Once your child is able to eat, we make preparations for lip surgery, which is usually done at 3 to 4 months of age. Before surgery, the dentist will fashion an obturator with one or two nasal prongs to help reshape the flip, nose and palatal bones. When pre-nasal alveolar molding is completed, the child will be ready for surgery, which normally takes 2 to 3 hours.
The next step is palate repair, which is usually completed at 9 to 12 months of age. Before surgery, we will check your child's hearing. For infants with persistent infection or fluid in their ears, an otolaryngologist will place ventilation tubes before surgery. Most children remain in the hospital for at least a day following surgery or until they are eating and drinking well.
Repair of the bony cleft in the child's gum is normally the next step in treatment. Surgery is scheduled at 7 to 12 years of age. Frequently, pre-surgical orthodontic work is necessary before bone grafting of the bony cleft. Bone for the graft is usually taken from the child's hip. Children typically stay in the hospital for one night after the surgery.
The final step in treatment for cleft lip and palate involves surgery on the nose and midface, which is usually done when children have completed their growth (age 14 to 16 for girls and 16 to 18 for boys). Preparation for surgery at the midface often involves several years of orthodontic treatment. Nasal surgery is normally done following the midface bone surgery.
Craniosynostosis is the premature closure of one of more sutures in the infant's skull. In older children and those with multiple suture synostosis, extensive reconstruction of the craniofacial skeleton is required. This involves an ear-to-ear incision in the scalp.
The affected suture is removed, and the surrounding bones are correctly positioned using small absorbable plates and screws. Surgery normally lasts 2 to 4 hours, with 3 to 5 days of hospitalization.
For children who are less than 2 months old, we use a new endoscopic approach. This involves limited incisions in the scalp and removal of the affected sutures through an endoscope. Surgery usually lasts 1 to 2 hours, with 1 or 2 days of hospitalization.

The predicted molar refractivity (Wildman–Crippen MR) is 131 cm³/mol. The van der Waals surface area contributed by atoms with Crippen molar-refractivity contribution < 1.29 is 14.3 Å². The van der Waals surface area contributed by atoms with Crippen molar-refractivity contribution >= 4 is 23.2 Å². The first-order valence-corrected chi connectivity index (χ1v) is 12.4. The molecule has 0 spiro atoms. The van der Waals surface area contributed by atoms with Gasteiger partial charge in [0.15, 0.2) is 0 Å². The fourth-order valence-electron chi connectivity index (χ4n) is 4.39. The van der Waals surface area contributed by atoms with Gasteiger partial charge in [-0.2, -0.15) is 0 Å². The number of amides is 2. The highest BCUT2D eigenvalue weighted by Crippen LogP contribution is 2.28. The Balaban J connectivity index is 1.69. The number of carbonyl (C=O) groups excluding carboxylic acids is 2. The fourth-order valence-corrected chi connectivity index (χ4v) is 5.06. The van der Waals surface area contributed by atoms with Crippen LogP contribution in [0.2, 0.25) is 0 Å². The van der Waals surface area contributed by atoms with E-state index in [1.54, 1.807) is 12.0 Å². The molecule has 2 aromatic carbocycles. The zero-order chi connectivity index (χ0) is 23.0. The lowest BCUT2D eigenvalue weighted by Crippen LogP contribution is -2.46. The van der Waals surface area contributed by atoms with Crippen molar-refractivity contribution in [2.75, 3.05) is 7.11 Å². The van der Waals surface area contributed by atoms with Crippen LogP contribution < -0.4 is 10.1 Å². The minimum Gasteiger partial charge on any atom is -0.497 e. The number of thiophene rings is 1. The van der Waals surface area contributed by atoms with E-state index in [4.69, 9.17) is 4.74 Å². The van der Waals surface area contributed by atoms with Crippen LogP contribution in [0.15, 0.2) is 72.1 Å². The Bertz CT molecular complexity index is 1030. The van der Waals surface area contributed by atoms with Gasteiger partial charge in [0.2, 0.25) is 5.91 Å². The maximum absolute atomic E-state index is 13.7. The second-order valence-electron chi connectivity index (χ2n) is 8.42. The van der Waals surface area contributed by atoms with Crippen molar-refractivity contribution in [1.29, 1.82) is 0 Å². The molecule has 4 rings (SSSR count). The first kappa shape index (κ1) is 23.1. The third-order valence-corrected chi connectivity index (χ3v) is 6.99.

Position-induced Head Shape Abnormalities
Infants with positional deformities or plagiocephaly are born with a variety of different head shapes. Deformities may result from positioning during pregnancy, sleeping position or from neck tightness.
An asymmetrical skull can result in asymmetries of the face, which can affect chewing, speech, breathing and vision. Some deformities can be managed with proper positioning, but if a deformity persists, treatment may be necessary.
In infants, treatment involves using a molding cap and is best done during the first 6 months of life. The cap is worn 23 hours a day for 3 to 4 months; treatment usually results in a 70 percent rate of improvement. Severe cases in older children may require longer treatment periods.
Congenital Facial Anomalies
Congenital deformities that affect the face and upper and lower jaws may include Apert, Crouzon, Treacher-Collins, Pierre Robin Complex and hemifacial microsomia syndromes, among other disorders. Treatment initially focuses on the ability to breathe and eat normally. Surgical treatment is usually delayed until adolescence in some patients with mild deformities. Recently, distraction osteogenesis has been used to treat patients at an earlier age.
Distraction osteogenesis (DO) has revolutionized craniofacial surgery. DO involves cutting bone and then slowly moving the cut ends of the bone, which causes new bone formation in the resulting gap. Distraction osteogenesis can be used in the lower jaw (mandible), upper jaw (maxilla) and face. A number of distraction devices are commercially available.